Mixing walkability with other concerns like inequality and building community

The concept of walkability can be tied to a number of other important urban concerns as illustrated by this conversation with a member of Chicago Community Trust:

Q: What’s driving the desire to make neighborhoods more walkable?

A: There are a number of factors but I think there’s more interest in being able to be in the community. It’s not just about walking. It’s about basic, human interactions, the surprise of bumping into people.

As we look to 2050 and see the increased reliance on technology and the diminishing opportunities for basic face-to face-interactions, walkable communities are going to become increasingly important as an essential pathway to building community. Neighborhoods and walkable communities — and the community infrastructure that supports them — will become even more important to facilitate the kind of neighborly interactions, chance meetings, and civic and community building that are so vital to our lives today…

I’ve lived here since 2003 and came from outside of the region. What a surprise it was that many suburbs don’t look like strip malls and housing subdivisions. You have really well-established communities like Oak Park, Aurora, Arlington Heights and Evanston, cities with important bones of more walkable neighborhoods or communities. That’s what Chicago and the region has going for it.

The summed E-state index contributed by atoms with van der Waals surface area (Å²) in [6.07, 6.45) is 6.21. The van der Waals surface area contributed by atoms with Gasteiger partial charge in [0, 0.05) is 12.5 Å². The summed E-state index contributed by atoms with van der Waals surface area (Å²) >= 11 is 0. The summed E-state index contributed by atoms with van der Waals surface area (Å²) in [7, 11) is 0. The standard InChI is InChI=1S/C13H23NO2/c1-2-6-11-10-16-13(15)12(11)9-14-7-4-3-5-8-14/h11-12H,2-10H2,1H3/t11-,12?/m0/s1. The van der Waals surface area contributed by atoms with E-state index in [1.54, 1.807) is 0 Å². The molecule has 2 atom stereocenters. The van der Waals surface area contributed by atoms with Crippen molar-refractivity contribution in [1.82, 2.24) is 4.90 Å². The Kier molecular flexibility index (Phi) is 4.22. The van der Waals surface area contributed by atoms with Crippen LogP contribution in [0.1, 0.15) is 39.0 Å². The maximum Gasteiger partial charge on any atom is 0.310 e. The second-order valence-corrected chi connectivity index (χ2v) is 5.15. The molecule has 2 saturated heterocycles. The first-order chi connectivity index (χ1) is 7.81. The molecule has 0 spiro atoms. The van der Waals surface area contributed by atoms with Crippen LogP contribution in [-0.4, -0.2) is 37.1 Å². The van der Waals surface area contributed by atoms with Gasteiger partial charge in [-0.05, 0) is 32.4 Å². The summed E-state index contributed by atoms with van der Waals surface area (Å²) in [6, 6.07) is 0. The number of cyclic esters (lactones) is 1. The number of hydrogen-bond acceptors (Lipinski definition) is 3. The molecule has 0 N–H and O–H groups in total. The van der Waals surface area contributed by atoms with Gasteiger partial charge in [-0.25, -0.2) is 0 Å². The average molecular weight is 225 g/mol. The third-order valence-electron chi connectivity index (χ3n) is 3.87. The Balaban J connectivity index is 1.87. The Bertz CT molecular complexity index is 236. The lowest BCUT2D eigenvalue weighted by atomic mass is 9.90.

The challenge here is that in neighborhoods and suburbs, the patterns of development and reinvestment have been very uneven. You have haves and have-nots. The south suburbs have struggled with reinvestment for many years and the south and west sides of Chicago have grappled with it. When the Metropolitan Planning Council and the Urban Institute did a study on Chicago segregation, compared to the 100 largest regions we’re the fifth-most economically and racially segregated region. That, to me, is the biggest challenge.

This is a lot to ask of walkable communities. Does a walkable setup necessarily lead to such positive outcomes? Indeed, the last paragraph quoted above hints at this: the real difficult may not be walkability but rather uneven patterns of development and persistent residential segregation.

 

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